When Kristin and Steve Schadt set out to buy their first home in 1987, they had to find their lot out in the woods.
They were the second couple to commit to buy a house in Adams Farm.``It was very deserted,' said Kristin Schadt. ``It was almost like living out in the country, with a lot of construction going on.... We had dirt roads. We tracked a lot of mud into the house.'
Twelve years later, the Schadts are in a bigger house, but still in Adams Farm. And after 12 years, Adams Farm has grown too.
Once just 710 acres of trees and fields where the weekly fox hunt ran, Adams Farm now has almost 1,600 houses and 900 apartments. Just 27 lots remain before it is completely built out. The last houses should be sold by the end of the year, said Chip Conner, Adams Farm's project manager.
In 1986, when Planned Communities Development Corp. (now East-West Partners) came in to show local leaders how they would transform that farmland, some local officials were skeptical. The plans looked good and the company had done some attractive projects elsewhere, but it had no track record in Greensboro.
``There was a lot of concern on the council's part,' said John Forbis, Greensboro mayor at the time. ``We needed to be more proactive in that area and not allow a lot of that area to fall under the county's or another city's jurisdiction.'
Planned Communities wanted to build a ``planned-unit development,' a style of building subdivisions that had been around for about 10 years.
In a PUD, subdivision lot size restrictions as they had existed since the 1950s were relaxed so that houses could be concentrated in certain areas, leaving others covered in trees, streams or lakes. Streets meander through the subdivision, allowing houses to be oriented in different ways. Neighborhoods were to be built by different developers operating under style limits, so different neighborhoods would have distinct looks, but overall styles would remain consistent.
The Adams Farm developers wanted to sell not just houses but a lifestyle. They planned a swim and tennis club at the center, next to a 17-acre fishing lake. Asphalt walkways followed the main roads and wandered off between neighborhoods, giving residents places to walk their dogs and children and ride bicycles.
Adams Farm made up the bulk of Greensboro's largest voluntary annexation of 1,044 acres. It occurred soon after High Point, Greensboro and Jamestown reached agreements over which jurisdiction would provide services to which area.
Forbis said the council was concerned that there would be enough green space, that houses wouldn't be too crowded, and that a maze of streets wouldn't hamper fire trucks and police cars from reaching their destinations. Those concerns allayed, council approved the project. And the developer was going to put in all the infrastructure himself, rather than relying on the city to do it.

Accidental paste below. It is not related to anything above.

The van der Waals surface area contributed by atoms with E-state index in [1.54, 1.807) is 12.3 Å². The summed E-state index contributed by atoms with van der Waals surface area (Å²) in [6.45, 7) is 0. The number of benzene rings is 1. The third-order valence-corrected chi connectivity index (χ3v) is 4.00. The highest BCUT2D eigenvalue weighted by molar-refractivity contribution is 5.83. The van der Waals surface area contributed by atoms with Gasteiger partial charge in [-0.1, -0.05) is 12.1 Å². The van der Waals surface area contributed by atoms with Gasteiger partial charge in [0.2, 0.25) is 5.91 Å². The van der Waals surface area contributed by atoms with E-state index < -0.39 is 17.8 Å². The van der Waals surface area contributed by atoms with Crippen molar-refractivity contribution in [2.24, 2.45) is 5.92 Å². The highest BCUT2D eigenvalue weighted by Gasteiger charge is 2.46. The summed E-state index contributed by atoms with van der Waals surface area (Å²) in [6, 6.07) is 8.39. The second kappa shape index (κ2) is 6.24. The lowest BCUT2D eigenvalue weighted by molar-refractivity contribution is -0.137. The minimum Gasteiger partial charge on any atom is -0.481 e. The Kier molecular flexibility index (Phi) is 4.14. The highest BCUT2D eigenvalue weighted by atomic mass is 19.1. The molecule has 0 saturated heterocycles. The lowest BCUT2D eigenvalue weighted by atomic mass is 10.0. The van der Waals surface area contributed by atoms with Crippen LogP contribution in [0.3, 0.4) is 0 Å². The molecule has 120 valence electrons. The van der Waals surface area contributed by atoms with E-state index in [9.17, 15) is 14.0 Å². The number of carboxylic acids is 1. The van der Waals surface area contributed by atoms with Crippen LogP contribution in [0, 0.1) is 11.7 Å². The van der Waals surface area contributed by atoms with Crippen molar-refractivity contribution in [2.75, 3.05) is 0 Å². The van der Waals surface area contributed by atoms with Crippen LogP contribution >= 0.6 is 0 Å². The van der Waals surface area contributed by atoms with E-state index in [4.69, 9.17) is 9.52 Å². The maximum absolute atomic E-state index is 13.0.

``It was a good way to do it, a planned community like that,' Forbis said. ``Usually it's like World War II: You take it street by street.'
But not everyone was convinced.
Michael Moran lived on Hilltop Road at the time and sent one of his children to a crowded Millis Road Elementary School. He was convinced Adams Farm children would burden the county schools and Adams Farm cars would fill up the area's roads.
``There should have been a little more proactive planning,' he said. The city and county governments should have planned to build Pilot Elementary School earlier to accommodate all the children who would have to attend it. They should have widened Hilltop Road and added the turn lanes before the traffic hit, not now after people have had to sit waiting to make left turns.
``There's been so much growth in that quadrant of the city,' Moran said. ``I'm still concerned about it.'
Fed up with the Hilltop Road traffic, he left his Hilltop Road house in 1997 and moved to Sedgefield.
One more thing concerns him. A New Jersey native, Moran has seen how huge developments like Levittown start out nice but turn seedy. He worries that if the Adams Farm Community Association ever loses its vigilance, residents' loyalty to the architectural covenants and willingness to pay for maintenance could decline.
Still, he likes Adams Farm and approves of the way the developers built it. He agrees with Forbis that one 2,500-unit subdivision is better than piecemeal development.
The Schadts like it too. When Kristin and Steve Schadt and their infant daughter moved into their house in 1987, there was one other family on their Copper Hill cul-de-sac.
They were joined by other young couples over the summer and became close to their new neighbors. They socialized frequently and even played tricks on one another.
``Any time you went on vacation, you knew your yard would be decorated with pink flamingos when you got back,' Kristin Schadt said.
Adams Farm Parkway, now a two-lane road with a median, was dirt. They picked up their mail and dumped their trash at the sales office. Beyond their back yards were woods.
Two years ago, with three children, they outgrew their Copper Hill house and shopped around for a new one.
They looked around at other areas that would be convenient to Steve Schadt's job in High Point and Kristin Schadt's in Jamestown. But they decided they wanted to stay in Adams Farm, so their kids could continue to go to Pilot, so they could walk on the paths and swim at the pool. They like having their neighborhood within a larger neighborhood. They like the nearby shopping centers.
They bought a ``move-up' house in the Old Fox Trail subdivision.
Back in the beginning, the Schadts always knew that houses would supplant many of the trees behind their house. Still, it was hard to envision the small city that's there now.
``When we started out to pick our lot with the builder, we literally hiked into the woods to pick our lot,' she said. ``I wouldn't say anyone's hiking into woods now to pick out a lot.'